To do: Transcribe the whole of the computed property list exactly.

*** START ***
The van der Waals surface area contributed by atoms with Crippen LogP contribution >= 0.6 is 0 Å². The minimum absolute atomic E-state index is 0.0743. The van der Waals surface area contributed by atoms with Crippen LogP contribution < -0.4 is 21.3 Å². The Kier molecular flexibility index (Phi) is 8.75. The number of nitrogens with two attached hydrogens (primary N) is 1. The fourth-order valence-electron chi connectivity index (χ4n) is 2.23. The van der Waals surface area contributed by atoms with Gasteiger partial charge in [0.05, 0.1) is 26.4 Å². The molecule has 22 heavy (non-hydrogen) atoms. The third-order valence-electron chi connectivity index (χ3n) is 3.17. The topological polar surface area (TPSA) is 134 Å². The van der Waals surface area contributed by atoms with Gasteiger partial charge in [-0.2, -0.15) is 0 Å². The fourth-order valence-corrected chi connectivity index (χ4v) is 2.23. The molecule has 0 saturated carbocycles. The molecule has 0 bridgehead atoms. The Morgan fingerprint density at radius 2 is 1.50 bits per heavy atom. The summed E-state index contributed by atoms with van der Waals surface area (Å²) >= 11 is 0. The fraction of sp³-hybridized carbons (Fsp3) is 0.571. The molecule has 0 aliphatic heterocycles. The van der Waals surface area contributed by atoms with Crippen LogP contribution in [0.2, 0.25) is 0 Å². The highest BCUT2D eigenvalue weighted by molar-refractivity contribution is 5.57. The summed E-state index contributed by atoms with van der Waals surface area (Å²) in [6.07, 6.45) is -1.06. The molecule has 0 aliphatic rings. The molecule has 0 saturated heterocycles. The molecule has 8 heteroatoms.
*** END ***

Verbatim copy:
The van der Waals surface area contributed by atoms with Crippen LogP contribution >= 0.6 is 0 Å². The minimum absolute atomic E-state index is 0.0743. The van der Waals surface area contributed by atoms with Crippen LogP contribution < -0.4 is 21.3 Å². The Kier molecular flexibility index (Phi) is 8.75. The number of nitrogens with two attached hydrogens (primary N) is 1. The fourth-order valence-electron chi connectivity index (χ4n) is 2.23. The van der Waals surface area contributed by atoms with Gasteiger partial charge in [0.05, 0.1) is 26.4 Å². The molecule has 22 heavy (non-hydrogen) atoms. The third-order valence-electron chi connectivity index (χ3n) is 3.17. The topological polar surface area (TPSA) is 134 Å². The van der Waals surface area contributed by atoms with Gasteiger partial charge in [-0.2, -0.15) is 0 Å². The fourth-order valence-corrected chi connectivity index (χ4v) is 2.23. The molecule has 0 saturated carbocycles. The molecule has 0 bridgehead atoms. The Morgan fingerprint density at radius 2 is 1.50 bits per heavy atom. The summed E-state index contributed by atoms with van der Waals surface area (Å²) >= 11 is 0. The fraction of sp³-hybridized carbons (Fsp3) is 0.571. The molecule has 0 aliphatic heterocycles. The van der Waals surface area contributed by atoms with Crippen LogP contribution in [0.2, 0.25) is 0 Å². The highest BCUT2D eigenvalue weighted by molar-refractivity contribution is 5.57. The summed E-state index contributed by atoms with van der Waals surface area (Å²) in [6.07, 6.45) is -1.06. The molecule has 0 aliphatic rings. The molecule has 0 saturated heterocycles. The molecule has 8 heteroatoms.